In many ways cinema is a lot like religion. It has its gods, it has its faithful devotees and it has its specially ordained sacred spaces where worshippers congregate and fulfil their spiritual needs. (Your local multiplex may not be as architecturally impressive or majestic as a grand temple or cathedral but, really, it serves a similar purpose.)
Cinema is, in my eyes and mind’s eye, a highly spiritual thing. It touches my soul, communicates special meaning through images, influences my worldview and informs my life. I find solace, substance and a sense of identity in my ‘hobby’. Religion seems like a reasonable parallel when I note the fervent devotion, the observation of certain celebration days (release dates for major movies), the regular pilgrimages to the holy place (the cinema) and the evangelism inspired by euphoric experiences (gushing to the wider community about great movies).
There are a lot of cineastes and movie buffs around the globe engaging with cinema in this way. Some film fans, however, go even further than a loose spiritualised arrangement and take specific movies as a fundamental basis on which to build a faith. This is where film fandom becomes like organised religion with iconography, codified rules and venerated figureheads.
I’m not referring here to those who convert to Christianity after watching Ben Hur or people who join particular cults having been impressed by The Wicker Man or the Thuggee human sacrifice action in Indiana Jones And The Temple of Doom. I’m talking about life imitating art or, rather, art inspiring real life and encouraging members of the audience to adapt fiction into an all-encompassing creed and way of existing.
A high percentage of people putting ‘Jedi’ down as their religion on census forms may be joking, but it still proves that the Star Wars saga has had an incredible influence on the mass psyche and effectively presented a coherent spiritual vision in the form of The Force. (We’ll skip right past the midi-cholorians idea put forward in The Phantom Menace and dismiss it as blasphemous pseudo-science and a sorry retcon hash-job that spoils the supernatural mystique of Jedi/Sith power.)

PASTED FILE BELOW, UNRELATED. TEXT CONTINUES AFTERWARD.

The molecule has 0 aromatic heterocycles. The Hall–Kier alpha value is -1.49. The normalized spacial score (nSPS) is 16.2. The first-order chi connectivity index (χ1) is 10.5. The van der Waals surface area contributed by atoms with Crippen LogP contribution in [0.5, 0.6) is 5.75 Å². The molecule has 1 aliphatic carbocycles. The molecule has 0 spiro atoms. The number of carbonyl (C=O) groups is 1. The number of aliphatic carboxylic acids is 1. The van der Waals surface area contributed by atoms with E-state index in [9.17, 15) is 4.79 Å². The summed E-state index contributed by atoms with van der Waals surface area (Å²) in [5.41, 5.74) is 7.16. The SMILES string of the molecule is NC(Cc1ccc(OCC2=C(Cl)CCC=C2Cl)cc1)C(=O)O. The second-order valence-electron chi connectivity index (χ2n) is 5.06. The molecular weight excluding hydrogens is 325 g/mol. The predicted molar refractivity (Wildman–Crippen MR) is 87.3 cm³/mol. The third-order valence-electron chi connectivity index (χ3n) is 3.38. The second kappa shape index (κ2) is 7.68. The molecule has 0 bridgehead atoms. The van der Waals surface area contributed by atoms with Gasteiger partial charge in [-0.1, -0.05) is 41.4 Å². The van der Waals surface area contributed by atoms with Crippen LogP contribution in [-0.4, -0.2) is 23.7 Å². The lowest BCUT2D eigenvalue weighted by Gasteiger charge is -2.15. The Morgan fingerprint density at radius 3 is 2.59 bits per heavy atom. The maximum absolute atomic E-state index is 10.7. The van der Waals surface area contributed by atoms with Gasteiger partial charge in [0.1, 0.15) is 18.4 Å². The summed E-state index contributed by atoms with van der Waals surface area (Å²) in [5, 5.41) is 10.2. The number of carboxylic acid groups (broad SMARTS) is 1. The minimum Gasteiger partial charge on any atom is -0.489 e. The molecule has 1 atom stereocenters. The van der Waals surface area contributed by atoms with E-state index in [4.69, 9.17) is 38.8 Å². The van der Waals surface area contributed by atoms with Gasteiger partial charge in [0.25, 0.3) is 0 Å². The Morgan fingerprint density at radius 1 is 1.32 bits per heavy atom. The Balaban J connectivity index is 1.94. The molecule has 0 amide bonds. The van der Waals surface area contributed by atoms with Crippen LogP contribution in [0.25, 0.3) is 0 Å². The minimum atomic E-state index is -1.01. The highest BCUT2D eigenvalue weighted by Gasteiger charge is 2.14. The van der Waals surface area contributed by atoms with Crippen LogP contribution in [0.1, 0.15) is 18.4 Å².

Deep down at a subconscious level, mainstream society is moving through life guided by the morals and philosophies found in Star Wars works, and possibly even acting in accordance with the sage aphorisms spouted by Yoda. The Force is so strong with some folk that they consciously embrace Jediism as a structured religion, align themselves to the Orthodox Jedi Code and aspire to the spiritual excellence of Ben Kenobi. I’ve visited their websites and I’ve seen them perform Jedi mind tricks on traffic wardens – these guys are legit.
Another example of a real-world religion spinning-off from a movie is the Dudeism inspired by The Big Lebowski. It’s like a California riff on Taoism, with Jeff Bridges’s cardigan wearing slacker idealised as a quasi-Buddha guru figure. “The Dude abides” and legions of Lebowski fans find peace in a more relaxed, easygoing life philosophy than those presented by other characters around him (German Nihilism, Militant Sobchakian Judaism).
Always soul-searching, I’ve thought about throwing in my lot with the aforementioned pop culture-spawned faiths but have held off in anticipation of The Master. Paul Thomas Anderson’s latest film features Philip Seymour Hoffman as Lancaster Dodd, the charismatic personality behind a philosophical movement called “The Cause”.
Some say that The Cause is just a fictional analogue of Scientology and some say that we should steer well clear of “New Age mumbo jumbo” movements, but I’m approaching The Master with an open mind. I’m intrigued and eager to hear what Dodd has to say, though I’m also aware that I may not find answers or an enlightened path in The Master.